Temperature inaccuracies during cardiopulmonary bypass.

Abstract

Cerebral hyperthermia caused by perfusate temperature greater than 37 degrees C during the rewarming phase of CPB has been linked to postoperative neurologic deficits. The purpose of this study was to determine the accuracy of the coupled temperature measurement system and the CDI 500 arterial temperature sensor. Seventeen patients undergoing CPB were divided into four groups, each with a different temperature probe coupled to the oxygenator. The coupled temperature measurement system and CDI temperature sensors were compared with an indwelling probe placed in direct contact with the arterial perfusate. Blood, bladder, room and water temperatures, arterial line pressure, blood flow, and hemoglobin were recorded while the patients were supported with CPB. The actual blood temperature was significantly higher than the coupled temperature measurement system for two of the four groups (mean = 1.61 degrees C and 0.91 degrees C, p < 0.0001). A significant positive correlation between the actual temperature and the coupled temperature measurement system error was observed for the same two groups (r = 0.44, p < 0.0001). The actual temperature was significantly higher than the CDI temperature in all patients (mean = 1.2 degrees C, p < 0.0001). The coupling mechanism on the oxygenator generates inconsistent temperature readings. The perfusionist should consider these inconsistencies when using coupled temperature measurements and may consider the use of a direct temperature measurement system. The CDI temperature error is probably the result of inadequate flow through the sensor. On the test circuit, the flow of 170 mL/min was inadequate for circuit temperature accuracy. The accuracy of the CDI temperature drastically improved when the flow-through the sensor was increased to approximately 400 mL/min. Thus, the perfusionist must ensure adequate flow through the sensor in order for the temperature mechanism to function properly. Finally, the perfusionist can prevent cerebral hyperthermia by not allowing water temperature to exceed 37 degrees C, when using a coupled temperature measurement system.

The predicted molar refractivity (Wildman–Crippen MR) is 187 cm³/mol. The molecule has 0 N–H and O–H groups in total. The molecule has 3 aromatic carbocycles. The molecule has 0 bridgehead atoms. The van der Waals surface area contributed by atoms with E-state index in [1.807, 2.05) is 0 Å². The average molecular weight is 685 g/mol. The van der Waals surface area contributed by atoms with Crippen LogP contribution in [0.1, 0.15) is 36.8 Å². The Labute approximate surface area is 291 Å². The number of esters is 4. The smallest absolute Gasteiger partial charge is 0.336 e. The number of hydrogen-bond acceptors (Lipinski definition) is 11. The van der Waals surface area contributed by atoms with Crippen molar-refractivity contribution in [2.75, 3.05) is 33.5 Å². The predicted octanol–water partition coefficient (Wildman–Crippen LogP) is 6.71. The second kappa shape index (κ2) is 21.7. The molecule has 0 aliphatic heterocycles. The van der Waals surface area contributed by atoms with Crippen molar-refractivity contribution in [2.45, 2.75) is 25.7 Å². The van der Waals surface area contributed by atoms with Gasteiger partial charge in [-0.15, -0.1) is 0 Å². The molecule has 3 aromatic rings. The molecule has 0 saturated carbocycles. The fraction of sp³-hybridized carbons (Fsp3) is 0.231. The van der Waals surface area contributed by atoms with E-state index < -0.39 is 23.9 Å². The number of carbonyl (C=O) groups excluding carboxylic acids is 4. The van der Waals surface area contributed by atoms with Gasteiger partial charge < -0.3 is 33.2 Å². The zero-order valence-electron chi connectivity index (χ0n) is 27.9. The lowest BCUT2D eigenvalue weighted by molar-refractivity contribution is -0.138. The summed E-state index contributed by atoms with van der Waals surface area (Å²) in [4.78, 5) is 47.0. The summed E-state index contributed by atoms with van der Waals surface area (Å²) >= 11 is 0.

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Cite this paper

@article{Salah2005TemperatureID, title={Temperature inaccuracies during cardiopulmonary bypass.}, author={Mohammad Salah and Robin S Sutton and Gary Tsarovsky and Michael Djuric}, journal={The journal of extra-corporeal technology}, year={2005}, volume={37 1}, pages={38-42} }